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how can ammo manufacturers get such high velocitys / power levels ..

Discussion in 'Reloading' started by harleyfx69, Jan 14, 2010.


  1. harleyfx69

    harleyfx69
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    im a pretty new guy to the reloading scene,

    but i do have some worked up loads going by the book, and my rounds reach slight over presure signs right about the time the book generally does for a max load,

    now onto my question, say the 44 mag,

    buffalo bore has a cast lead bullet weighing in at 340 grains going out of the barrel around 1500 fps , and making well over 1600 ft lbs energy

    yet per the lyman 49th your no where near 1500 fps in any weight bullet .. let alone the heavy 340 grain..

    how do they ydo it, and i guess the same goes for the 10mm also
     

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  2. HAMMERHEAD

    HAMMERHEAD
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    They have special powders and tricks like blending two or more powders that we're not privy to. Plus most reloading books are pretty conservative estimating pressures because they can't control what we do as far as re-using brass, variable COL's, crimps, etc...
     

  3. Colorado4Wheel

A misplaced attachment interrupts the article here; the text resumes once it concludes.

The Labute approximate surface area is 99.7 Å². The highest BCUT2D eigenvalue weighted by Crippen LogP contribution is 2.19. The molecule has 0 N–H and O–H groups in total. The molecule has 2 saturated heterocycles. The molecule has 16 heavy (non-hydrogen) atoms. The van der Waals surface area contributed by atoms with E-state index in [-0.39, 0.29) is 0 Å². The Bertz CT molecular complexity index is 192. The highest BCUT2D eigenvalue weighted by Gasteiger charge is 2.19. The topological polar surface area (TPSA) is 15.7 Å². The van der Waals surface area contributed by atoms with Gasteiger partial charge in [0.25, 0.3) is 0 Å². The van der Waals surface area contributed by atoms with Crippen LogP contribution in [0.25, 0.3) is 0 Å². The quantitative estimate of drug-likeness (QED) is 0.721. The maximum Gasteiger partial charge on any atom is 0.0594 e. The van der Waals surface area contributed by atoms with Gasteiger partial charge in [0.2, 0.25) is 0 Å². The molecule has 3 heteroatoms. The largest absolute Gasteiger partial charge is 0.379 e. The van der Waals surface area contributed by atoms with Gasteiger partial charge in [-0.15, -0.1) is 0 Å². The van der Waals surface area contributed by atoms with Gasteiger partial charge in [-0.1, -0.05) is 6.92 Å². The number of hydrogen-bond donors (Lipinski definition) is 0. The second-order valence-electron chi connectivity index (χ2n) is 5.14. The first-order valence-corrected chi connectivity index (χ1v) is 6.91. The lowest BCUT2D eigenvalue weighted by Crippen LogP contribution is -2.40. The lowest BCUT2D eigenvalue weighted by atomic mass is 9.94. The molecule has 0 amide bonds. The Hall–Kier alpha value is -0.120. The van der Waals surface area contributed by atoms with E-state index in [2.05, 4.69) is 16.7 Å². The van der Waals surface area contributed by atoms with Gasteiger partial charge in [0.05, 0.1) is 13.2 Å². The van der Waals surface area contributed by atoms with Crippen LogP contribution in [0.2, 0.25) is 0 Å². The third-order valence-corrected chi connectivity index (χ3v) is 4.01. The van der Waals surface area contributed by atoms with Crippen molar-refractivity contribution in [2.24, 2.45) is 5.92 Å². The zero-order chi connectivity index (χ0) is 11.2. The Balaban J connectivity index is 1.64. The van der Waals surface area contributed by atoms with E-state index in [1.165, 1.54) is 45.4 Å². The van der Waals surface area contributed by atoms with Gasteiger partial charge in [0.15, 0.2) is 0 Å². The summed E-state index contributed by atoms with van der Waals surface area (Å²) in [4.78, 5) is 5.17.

Colorado4Wheel
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    They Lie.

    Seriously, Some are less then honest with their claims.
     
  4. one2gofst

    one2gofst
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    While that may be true for some it IS NOT true for Buffalo Bore. In fact, BB goes so far as to give the numbers for their .38spl loadings out of actual snubby revolver barrels rather than a test barrel.
     
  5. Colorado4Wheel

    Colorado4Wheel
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    I actually trust Buffalo Bore. DT on the other hand, not so much. Real Guns or some such internet magazine has tested a lot of Buffalo Bore and DT ammo. DT claims are ussually higher then BB but in the test they are pretty much a wash. Aint that interesting.
     
  6. WiskyT

    WiskyT
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    Cor-bon used to do it by exceeding pressure limits until they got called on it. Anybody remember the 38Spl loads with 115 grain bullets going a million miles an hour? Some of the gun mags were wondering why they were having to pound them out of their guns. They had them tested and oopsie, they were loaded too hot.
     
  7. dudel

    dudel
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    A lot of speed reading in loading manuals are from universal recievers. Not exactly real world guns.

    Length of barrel, rate of twist, size of bore, condition of bore, temperature, plus any number of other variables contribute to projectile speed. I don't think the mfg are lying; I think they are using a specific set of conditions that not everyone is duplicating.

    As with most things in this world, YMWV

    Don
     
  8. Colorado4Wheel

    Colorado4Wheel
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    The Real Results in Gun Blast Review of a G20

    Buffalo Bore 180 Gold Dot HP 1328 (BB Claims 1350)
    Buffalo Bore 200 FMJ-FN 1184 (BB Claims 1200)


    Double Tap 165 Gold Dot HP 1380
    Double Tap 155 Gold Dot HP 1441
    Double Tap 200 FMJ-FN 1225